I have 3 pieces of candy to place in 4 lunch boxes. In how many ways can I do this if: (a) The candies are all different and the lunch boxes are all different? (b) The candies are all the same and the lunch boxes are all the same? (c) The candies are all the same and the lunch boxes are all different? (d) The candies are all different and the lunch boxes are all the same? (e) Exactly two of the candies are the same (but the third is different) and all of the lunch boxes are different?

Guest Mar 22, 2015

#9**+6 **

I see (a) a little differently......

I break this down into 2 tasks.......choose a piece of candy.....choose a luchbox to put it in....

For the first task ...we want to choose one of the 3 candies and one of the 4 lunchboxes to put it in = C(3,1) * C(4,1) = 12 ways to do this

So....after we've chosen the first piece of candy and the first lunchbox....we want to choose one of the 2 remaining pieces of candy and put it into one of the 3 remaining lunchboxes = C(2,1)*C(3,1) = 6 ways to do this

And finally, we just want to choose one of the two remaining lunchboxes to put the last piece of candy into....and there are 2 ways to do this.

So 12 ways x 6 ways x 2 ways = 144 ways

CPhill
Mar 24, 2015

#3**+5 **

Okay, you did not answer my question but I suppose it is same to assume you want to put the candy in the lunch boxes.

I have 3 pieces of candy to place in 4 lunch boxes.

In how many ways can I do this if:

(a) The candies are all different and the lunch boxes are all different?

Well you can put the first peice in any lunch box that is 4 choices, the same with the second 3rd so

it wll be 4*4*4 = 64 ways

(b) The candies are all the same and the lunch boxes are all the same?

1,1,1,0

2,1,0,0

3,0,0,0

That is 3 ways because the only thing that matters is how many lollies is in each box.

(c) The candies are all the same and the lunch boxes are all different?

3 from above * 4! = 3*4*3*2*1 I think (not really sure )

(d) The candies are all different and the lunch boxes are all the same?

3*3! maybe

(e) Exactly two of the candies are the same (but the third is different) and all of the lunch boxes are different?

3*4! * 3 I'm guessing. :))

Melody
Mar 24, 2015

#4**+5 **

The **correct** and **highly accurate** solutions presented below for your entertainment and edification . . . .

$$\;.\hspace{20pt} \text {a)\; } 4^3 = 64 \; \hspace{15pt}\leftarrow \hspace{15pt} \small \textcolor[rgb]{0,0,0}{\text {No restrictions:}}\\$$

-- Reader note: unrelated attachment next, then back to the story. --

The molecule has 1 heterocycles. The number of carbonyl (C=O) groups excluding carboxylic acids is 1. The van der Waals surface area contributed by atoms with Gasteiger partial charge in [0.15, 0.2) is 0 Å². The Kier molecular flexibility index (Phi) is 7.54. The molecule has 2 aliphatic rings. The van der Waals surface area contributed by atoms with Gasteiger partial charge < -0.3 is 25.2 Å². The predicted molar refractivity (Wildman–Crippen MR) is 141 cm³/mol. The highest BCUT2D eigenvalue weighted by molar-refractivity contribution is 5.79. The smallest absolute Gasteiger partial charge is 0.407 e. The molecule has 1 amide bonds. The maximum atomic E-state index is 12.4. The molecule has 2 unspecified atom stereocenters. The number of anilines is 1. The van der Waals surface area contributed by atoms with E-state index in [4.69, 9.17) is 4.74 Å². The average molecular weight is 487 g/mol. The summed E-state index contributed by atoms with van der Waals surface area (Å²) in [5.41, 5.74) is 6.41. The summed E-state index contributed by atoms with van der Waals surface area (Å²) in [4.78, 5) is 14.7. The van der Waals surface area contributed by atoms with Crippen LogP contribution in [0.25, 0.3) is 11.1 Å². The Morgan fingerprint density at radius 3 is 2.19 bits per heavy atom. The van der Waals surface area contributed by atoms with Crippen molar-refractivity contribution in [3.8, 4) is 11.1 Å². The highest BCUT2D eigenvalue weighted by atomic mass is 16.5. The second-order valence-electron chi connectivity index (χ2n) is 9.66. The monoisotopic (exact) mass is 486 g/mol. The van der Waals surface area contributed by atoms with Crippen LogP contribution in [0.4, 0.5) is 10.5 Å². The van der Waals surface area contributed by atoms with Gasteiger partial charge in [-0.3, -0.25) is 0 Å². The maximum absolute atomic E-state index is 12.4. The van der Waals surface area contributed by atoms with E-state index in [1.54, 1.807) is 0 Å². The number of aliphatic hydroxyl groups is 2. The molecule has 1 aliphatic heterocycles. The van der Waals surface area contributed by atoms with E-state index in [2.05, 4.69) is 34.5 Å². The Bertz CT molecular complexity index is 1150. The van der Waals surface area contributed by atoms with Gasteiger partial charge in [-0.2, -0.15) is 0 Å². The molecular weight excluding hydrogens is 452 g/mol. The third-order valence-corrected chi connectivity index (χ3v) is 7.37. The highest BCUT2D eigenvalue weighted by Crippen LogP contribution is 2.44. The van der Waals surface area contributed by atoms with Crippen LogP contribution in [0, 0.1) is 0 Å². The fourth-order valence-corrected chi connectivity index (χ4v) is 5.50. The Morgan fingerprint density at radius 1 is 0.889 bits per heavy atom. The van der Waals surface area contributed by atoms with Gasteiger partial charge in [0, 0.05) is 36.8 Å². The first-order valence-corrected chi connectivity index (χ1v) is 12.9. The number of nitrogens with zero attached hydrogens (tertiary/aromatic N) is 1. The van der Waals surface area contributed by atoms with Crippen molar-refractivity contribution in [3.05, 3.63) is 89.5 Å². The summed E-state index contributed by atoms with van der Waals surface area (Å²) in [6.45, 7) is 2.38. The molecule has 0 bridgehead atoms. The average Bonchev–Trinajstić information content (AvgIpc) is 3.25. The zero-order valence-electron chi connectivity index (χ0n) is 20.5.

$$\displaystyle \text {b)\; 3} \hspace{15pt}\leftarrow \hspace{15pt} \small \text {Enter "IntegerPartitions [3]" \; into \ Wolfram \ alpha.} \

\hspace{15pt} \text { This will show the values and the symbolic partitions.}\\

\;. \hspace{35pt}\tiny \text { (You may need to use your brain a little more than normal). }\\$$

$$\;. \hspace{15pt} \displaystyle \text {c)\; 20 } \hspace{15pt}\leftarrow \hspace{15pt} \left( {\begin{array}{*{20}c} Removed \ errant \ Binomial \\ \ from \ this \ post \\ \end{array}} \right) = \underbrace{\dfrac{(N+k-1)!}{k!}}_{Dist. \ box \ Indist. \ candy }\; \hspace{15pt}| \hspace{15pt} \Text {N=4 \; k=3} \\\\$$

$$\;. \hspace{15pt} \displaystyle \text {d)\; 7 } \hspace{15pt}\leftarrow \hspace{15pt} \binom {3}{3}\; +\; \binom {3}{2}\; +\; \binom {3}{1}\; =\; 7 \;

\text {(Indist. box; Dist. candy)}\\$$

$$\;. \hspace{15pt}\displaystyle \text {e)\; 40 } \hspace{15pt}\leftarrow \hspace{15pt} \left( \dfrac{4!}{2!}\right)* \left(2 \right) \;+\; \left( \dfrac{4!}{2!}\right) \;+\; \left(4\right)\\$$

$$\text {Reasoning:}\\

\displaystyle \text {All candy in 1 of 4 boxes (4)}\\

\displaystyle \text {2 combinations (XX Y\; \&\; XY X) \;distributed to boxes in (2)(4*3) = (2)(4!/2!) \;=\;(12*2) ways;}\\

\text {and 1 candy to each box distributed to boxes in (1)(4*3*2)/2 = 4!/2! = (12) ways.} \\

\text {Total 4+24+12 = 40 ways.}$$

All this plus or minus CDD . . .

$$\tiny \textcolor[rgb]{1,,0}{\text {(Corrected error in binomial formula for soultion c)}}\\$$

Nauseated
Mar 24, 2015

#5**0 **

But **Nauseated**, you are confusing me.

$$\;. \hspace{15pt} \displaystyle \text {c)\; 20 } \hspace{15pt}\leftarrow \hspace{15pt} \left( {\begin{array}{*{20}c} N \\ k \\ \end{array}} \right) = \underbrace{\dfrac{(N+k-1)!}{k!}}_{Dist. \ box \ Indist. \ candy }\; \hspace{15pt}| \hspace{15pt} \Text {N=4 \; k=3} \\\\$$

$$nCk = 4C3 = \frac{4!}{3!1!}=4$$

Melody
Mar 24, 2015

#6**0 **

A little CDD here. The **formula is correct**: (4+3-1)!/3! = (6!/3!); the **binomial is in error**.

Now **corrected and noted**.

Nauseated
Mar 24, 2015

#7**0 **

I don't know **Naus**, I still have a problem with this:

$$\;. \hspace{15pt} \displaystyle \text {c)\; 20 } \hspace{15pt}\leftarrow \hspace{15pt} \left( {\begin{array}{*{20}c} N+k-1 \\ k \\ \end{array}} \right) = \underbrace{\dfrac{(N+k-1)!}{k!}}_{Dist. \ box \ Indist. \ candy }\; \hspace{15pt}| \hspace{15pt} \Text {N=4 \; k=3} \\\\$$

$$^{(N+k-1)}C_k = \frac{(N+k-1)!}{k!(N+k-1-k)!}=\frac{(N+k-1)!}{k!(N-1)!}$$

That is still not your formula :/

Melody
Mar 24, 2015

#8**0 **

Technically, the equal sign made it true, but itâ€™s confusing: Remove errant Binomial from my mind and this post.

Nauseated
Mar 24, 2015

#9**+6 **

Best Answer

I see (a) a little differently......

I break this down into 2 tasks.......choose a piece of candy.....choose a luchbox to put it in....

For the first task ...we want to choose one of the 3 candies and one of the 4 lunchboxes to put it in = C(3,1) * C(4,1) = 12 ways to do this

So....after we've chosen the first piece of candy and the first lunchbox....we want to choose one of the 2 remaining pieces of candy and put it into one of the 3 remaining lunchboxes = C(2,1)*C(3,1) = 6 ways to do this

And finally, we just want to choose one of the two remaining lunchboxes to put the last piece of candy into....and there are 2 ways to do this.

So 12 ways x 6 ways x 2 ways = 144 ways

CPhill
Mar 24, 2015